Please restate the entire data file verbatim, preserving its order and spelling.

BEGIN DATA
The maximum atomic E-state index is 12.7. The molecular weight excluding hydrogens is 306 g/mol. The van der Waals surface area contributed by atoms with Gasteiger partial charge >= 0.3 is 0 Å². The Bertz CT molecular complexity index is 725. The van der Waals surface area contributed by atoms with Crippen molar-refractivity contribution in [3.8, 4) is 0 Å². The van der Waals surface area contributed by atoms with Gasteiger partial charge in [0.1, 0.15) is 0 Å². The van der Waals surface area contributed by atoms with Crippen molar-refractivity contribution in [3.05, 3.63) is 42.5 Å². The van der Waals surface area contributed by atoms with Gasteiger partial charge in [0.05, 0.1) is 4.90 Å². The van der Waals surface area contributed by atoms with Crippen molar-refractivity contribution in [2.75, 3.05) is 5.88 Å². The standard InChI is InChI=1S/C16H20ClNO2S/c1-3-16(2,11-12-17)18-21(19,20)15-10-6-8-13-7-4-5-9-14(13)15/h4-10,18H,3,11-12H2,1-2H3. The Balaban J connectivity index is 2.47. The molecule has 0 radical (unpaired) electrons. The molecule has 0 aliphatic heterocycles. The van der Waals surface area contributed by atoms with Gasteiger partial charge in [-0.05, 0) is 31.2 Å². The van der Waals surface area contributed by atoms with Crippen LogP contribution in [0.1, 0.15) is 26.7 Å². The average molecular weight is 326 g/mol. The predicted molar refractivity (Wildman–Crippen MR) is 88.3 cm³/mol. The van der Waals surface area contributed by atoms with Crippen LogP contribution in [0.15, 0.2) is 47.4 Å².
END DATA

The maximum atomic E-state index is 12.7. The molecular weight excluding hydrogens is 306 g/mol. The van der Waals surface area contributed by atoms with Gasteiger partial charge >= 0.3 is 0 Å². The Bertz CT molecular complexity index is 725. The van der Waals surface area contributed by atoms with Crippen molar-refractivity contribution in [3.8, 4) is 0 Å². The van der Waals surface area contributed by atoms with Gasteiger partial charge in [0.1, 0.15) is 0 Å². The van der Waals surface area contributed by atoms with Crippen molar-refractivity contribution in [3.05, 3.63) is 42.5 Å². The van der Waals surface area contributed by atoms with Gasteiger partial charge in [0.05, 0.1) is 4.90 Å². The van der Waals surface area contributed by atoms with Crippen molar-refractivity contribution in [2.75, 3.05) is 5.88 Å². The standard InChI is InChI=1S/C16H20ClNO2S/c1-3-16(2,11-12-17)18-21(19,20)15-10-6-8-13-7-4-5-9-14(13)15/h4-10,18H,3,11-12H2,1-2H3. The Balaban J connectivity index is 2.47. The molecule has 0 radical (unpaired) electrons. The molecule has 0 aliphatic heterocycles. The van der Waals surface area contributed by atoms with Gasteiger partial charge in [-0.05, 0) is 31.2 Å². The van der Waals surface area contributed by atoms with Crippen LogP contribution in [0.1, 0.15) is 26.7 Å². The average molecular weight is 326 g/mol. The predicted molar refractivity (Wildman–Crippen MR) is 88.3 cm³/mol. The van der Waals surface area contributed by atoms with Crippen LogP contribution in [0.15, 0.2) is 47.4 Å².